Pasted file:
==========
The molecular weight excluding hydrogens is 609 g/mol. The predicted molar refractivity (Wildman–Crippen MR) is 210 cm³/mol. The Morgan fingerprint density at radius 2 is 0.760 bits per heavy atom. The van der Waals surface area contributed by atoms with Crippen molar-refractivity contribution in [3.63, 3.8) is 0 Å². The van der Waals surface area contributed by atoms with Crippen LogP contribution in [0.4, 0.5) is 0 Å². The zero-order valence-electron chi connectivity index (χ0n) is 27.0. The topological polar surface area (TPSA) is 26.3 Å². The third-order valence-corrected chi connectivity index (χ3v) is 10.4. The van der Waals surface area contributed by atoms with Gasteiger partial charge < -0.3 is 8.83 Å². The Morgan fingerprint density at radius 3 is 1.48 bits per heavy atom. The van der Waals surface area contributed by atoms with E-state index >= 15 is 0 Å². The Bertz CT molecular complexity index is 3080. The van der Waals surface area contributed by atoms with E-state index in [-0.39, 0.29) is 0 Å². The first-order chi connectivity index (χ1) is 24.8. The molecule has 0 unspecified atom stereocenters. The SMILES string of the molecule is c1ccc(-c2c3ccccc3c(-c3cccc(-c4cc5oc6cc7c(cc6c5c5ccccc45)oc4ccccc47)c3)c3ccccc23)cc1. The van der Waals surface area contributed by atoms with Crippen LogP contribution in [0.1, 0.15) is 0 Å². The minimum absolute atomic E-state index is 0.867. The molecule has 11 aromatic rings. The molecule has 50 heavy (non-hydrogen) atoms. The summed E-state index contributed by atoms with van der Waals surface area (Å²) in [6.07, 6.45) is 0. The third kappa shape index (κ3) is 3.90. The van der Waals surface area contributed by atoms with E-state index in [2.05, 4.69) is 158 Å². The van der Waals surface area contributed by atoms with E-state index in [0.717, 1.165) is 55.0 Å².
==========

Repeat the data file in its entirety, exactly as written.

The molecular weight excluding hydrogens is 609 g/mol. The predicted molar refractivity (Wildman–Crippen MR) is 210 cm³/mol. The Morgan fingerprint density at radius 2 is 0.760 bits per heavy atom. The van der Waals surface area contributed by atoms with Crippen molar-refractivity contribution in [3.63, 3.8) is 0 Å². The van der Waals surface area contributed by atoms with Crippen LogP contribution in [0.4, 0.5) is 0 Å². The zero-order valence-electron chi connectivity index (χ0n) is 27.0. The topological polar surface area (TPSA) is 26.3 Å². The third-order valence-corrected chi connectivity index (χ3v) is 10.4. The van der Waals surface area contributed by atoms with Gasteiger partial charge < -0.3 is 8.83 Å². The Morgan fingerprint density at radius 3 is 1.48 bits per heavy atom. The van der Waals surface area contributed by atoms with E-state index >= 15 is 0 Å². The Bertz CT molecular complexity index is 3080. The van der Waals surface area contributed by atoms with E-state index in [-0.39, 0.29) is 0 Å². The first-order chi connectivity index (χ1) is 24.8. The molecule has 0 unspecified atom stereocenters. The SMILES string of the molecule is c1ccc(-c2c3ccccc3c(-c3cccc(-c4cc5oc6cc7c(cc6c5c5ccccc45)oc4ccccc47)c3)c3ccccc23)cc1. The van der Waals surface area contributed by atoms with Crippen LogP contribution in [0.1, 0.15) is 0 Å². The minimum absolute atomic E-state index is 0.867. The molecule has 11 aromatic rings. The molecule has 50 heavy (non-hydrogen) atoms. The summed E-state index contributed by atoms with van der Waals surface area (Å²) in [6.07, 6.45) is 0. The third kappa shape index (κ3) is 3.90. The van der Waals surface area contributed by atoms with E-state index in [2.05, 4.69) is 158 Å². The van der Waals surface area contributed by atoms with E-state index in [0.717, 1.165) is 55.0 Å².